Saturday, May 16, 2015

#207: The Annihilators (Charles E. Sellier Jr., 1985)

One of my favorite subgenres of '70s and '80s exploitation film is the wave of movies where a multicultural street gang has taken over a working class neighborhood and a vigilante or ragtag (often multicultural) team of vigilantes fight back. This goes against every fiber of my political being. I think our country is too obsessed with revenge, violence, macho chest-thumping, jingoism, knee-jerk reactions, and gun worship, and these movies are all about glorifying all that stuff. Still, I love them. They're so damn ridiculous and fun, often with time-capsule location shooting, and there's something a little utopian about a group of people from different ethnicities and walks of life joining together to terrorize shopkeepers and dress like lunatics. I miss this genre of film that was everywhere for about 15 years and then gone forever, though if they tried to make one now, they'd screw it up completely with boring actors, incoherent action sequences, and CGI.
The Annihilators is one of the most low-rent, low-budget vigilantes vs. street scum movies I've seen, and probably one of the dumbest, but in terms of pacing, action, intentional and unintentional hilarity, and oddball casting, it's pretty awesome. Opening with a flashback to Vietnam, we see our special ops team load some explosives in the Vietnamese jungle (which looks suspiciously like rural Georgia) and emerge victorious from a firefight, though not without one of their own taking several bullets in the back. This team includes Gerrit Graham (of Phantom of the Paradise fame), Lawrence Hilton-Jacobs (of Freddie "Boom-Boom" Washington on Welcome Back, Kotter fame), Christopher Stone (of Cujo and The Howling fame), and Andy Wood (of Rambo fame).
After this Vietnam sequence, we jump to the 1985 present and a run-down Atlanta neighborhood full of mom and pop small businesses and three no-good street gangs. The gangs are shaking the shopkeepers down for most of their profits and terrorizing everyone in the neighborhood, particularly the most fearsome gang in town, Roy Boy Jagger and the Rollers, which sounds like a terrible '70s doo wop revival group or some Scharpling & Wurster characters. Roy Boy himself, played by cult character actor Paul Koslo, is a mulleted, middle-aged man who looks like he should be drinking cheap beer out of the trunk of his car and selling cigarettes to teens in the parking lot of an Eddie Money concert, not terrorizing a neighborhood. The rest of the Rollers consist of the token black guy, the crazy blonde guy who never talks, a chubby older guy with a beard who looks like an aging biker, and a musclebound spandex type with a shaved head who looks like a gay porn star. There are some other members on the periphery and some teens who want to get in the gang, but these are the main dudes.
As we soon find out, the Vietnam vet who took the bullets in the back survived the jungle, and he runs a small grocery store with his father. He decides to stop paying off the gangs and wants to take his neighborhood back. This doesn't sit well with Roy Boy. The Rollers enter his store and tell him he better pay up or he'll get stomped. The fat biker guy tries to rape a customer. She kicks him in the crotch and is stabbed to death for her trouble. (Her character is only here for the film's gratuitous nudity quota.) Then Roy Boy ups the ante by beating the disabled vet's face in with a meat tenderizer. This doesn't sit well with his old war buddy Bill. Bill (Christopher Stone) attends the funeral, and then assembles the rest of the Annihilators (who are actually never called that in any of the film's dialogue) to kick a little street gang ass. Ray (Gerrit Graham) is so excited about the prospect that he throws his briefcase from his office job into a fountain. Woody (Andy Wood) is an alcoholic living in a broken-down bus, but the ass-kicking of street gangs gives him a new purpose in life. Garrett (Lawrence Hilton-Jacobs) just has to convince his wife that it's okay to leave her and their son on a crazy vigilante mission. She understands. The team is back, baby. Maybe they can even run the old Hogan's Alley routine on these street punks.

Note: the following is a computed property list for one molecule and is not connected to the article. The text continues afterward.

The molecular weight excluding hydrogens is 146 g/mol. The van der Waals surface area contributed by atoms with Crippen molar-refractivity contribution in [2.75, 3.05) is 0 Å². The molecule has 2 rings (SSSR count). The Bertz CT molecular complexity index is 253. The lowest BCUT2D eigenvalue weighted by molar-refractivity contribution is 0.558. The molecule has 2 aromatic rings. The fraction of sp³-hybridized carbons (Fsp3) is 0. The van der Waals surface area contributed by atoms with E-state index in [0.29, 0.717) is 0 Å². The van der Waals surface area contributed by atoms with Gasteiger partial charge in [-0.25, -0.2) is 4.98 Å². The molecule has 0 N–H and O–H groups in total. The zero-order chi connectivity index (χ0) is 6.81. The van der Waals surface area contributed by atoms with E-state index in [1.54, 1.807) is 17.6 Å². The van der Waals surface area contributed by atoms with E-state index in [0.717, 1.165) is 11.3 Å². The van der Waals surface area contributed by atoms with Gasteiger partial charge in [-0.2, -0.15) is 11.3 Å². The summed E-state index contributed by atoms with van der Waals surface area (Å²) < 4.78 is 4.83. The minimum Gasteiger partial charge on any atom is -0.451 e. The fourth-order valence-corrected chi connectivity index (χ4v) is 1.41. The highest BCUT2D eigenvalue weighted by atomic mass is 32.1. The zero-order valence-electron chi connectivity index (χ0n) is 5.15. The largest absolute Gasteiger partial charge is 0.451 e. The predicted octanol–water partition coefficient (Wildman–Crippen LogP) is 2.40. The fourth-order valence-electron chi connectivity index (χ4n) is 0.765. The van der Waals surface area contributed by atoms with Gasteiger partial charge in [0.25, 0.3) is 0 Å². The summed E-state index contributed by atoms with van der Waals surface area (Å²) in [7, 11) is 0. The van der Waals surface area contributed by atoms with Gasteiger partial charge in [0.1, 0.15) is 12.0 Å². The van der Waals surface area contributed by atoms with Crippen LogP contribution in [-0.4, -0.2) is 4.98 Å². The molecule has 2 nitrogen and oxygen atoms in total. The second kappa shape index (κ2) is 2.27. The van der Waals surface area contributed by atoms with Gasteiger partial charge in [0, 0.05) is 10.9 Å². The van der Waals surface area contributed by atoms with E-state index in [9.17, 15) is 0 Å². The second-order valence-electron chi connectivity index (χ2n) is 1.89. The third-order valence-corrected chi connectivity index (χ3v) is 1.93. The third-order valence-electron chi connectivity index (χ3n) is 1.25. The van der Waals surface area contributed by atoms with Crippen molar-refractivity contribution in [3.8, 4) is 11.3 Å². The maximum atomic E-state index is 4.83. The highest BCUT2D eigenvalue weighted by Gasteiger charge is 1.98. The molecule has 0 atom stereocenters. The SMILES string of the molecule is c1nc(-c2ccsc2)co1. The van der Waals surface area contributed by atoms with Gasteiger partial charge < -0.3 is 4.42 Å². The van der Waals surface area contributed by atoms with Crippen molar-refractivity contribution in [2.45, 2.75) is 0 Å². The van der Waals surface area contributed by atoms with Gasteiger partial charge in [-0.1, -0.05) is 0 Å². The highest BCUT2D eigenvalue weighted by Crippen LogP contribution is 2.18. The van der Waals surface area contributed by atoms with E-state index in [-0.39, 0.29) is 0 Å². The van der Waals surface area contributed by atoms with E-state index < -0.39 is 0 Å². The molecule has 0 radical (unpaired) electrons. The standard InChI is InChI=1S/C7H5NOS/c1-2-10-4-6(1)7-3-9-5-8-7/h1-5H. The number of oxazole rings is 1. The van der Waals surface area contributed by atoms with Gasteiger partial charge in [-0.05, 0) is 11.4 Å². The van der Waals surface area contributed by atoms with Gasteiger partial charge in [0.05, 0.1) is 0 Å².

You know what comes next, and it's pretty stupid and pretty satisfying. The vets empower the neighborhood, beat up gangs, get in trouble with the local police for their vigilante ways, get in some tough scrapes, and one of them even finds a little romance. We also get flame throwers, ninja stars, a truck full of heroin, people falling off roofs onto burning cars, a nerd who tries to reason with the gang, and the destruction of a fruit stand. You can find this whole movie on YouTube, and I encourage you to do so.
Director Charles E. Sellier Jr. had one of the strangest movie careers. Besides The Annihilators, he also directed the killer Bigfoot movie The Boogens and the killer Santa Claus movie Silent Night, Deadly Night, and he created the TV series Grizzly Adams. Sometime after the killer Santa movie, which became a major target of the fundamentalist Christian right, Sellier became a right-wing Christian himself, producing such documentaries as The Incredible Discovery of Noah's Ark, Ancient Secrets of the Bible Part II, George W. Bush: Faith in the White House, The Evidence for Heaven, The Da Vinci Code Deception, End Times: How Close Are We?, Heroes Among Us, Miracles Around Us, and The Case for Christ's Resurrection. Oh, and Knight Rider 2000, the TV movie where Hasselhoff gets KITT out of storage to fight future crimes in the future even though there's a more state-of-the-art talking car named KIFT now. No, I didn't see it. Sellier died in 2011, ending a long, strange trip.

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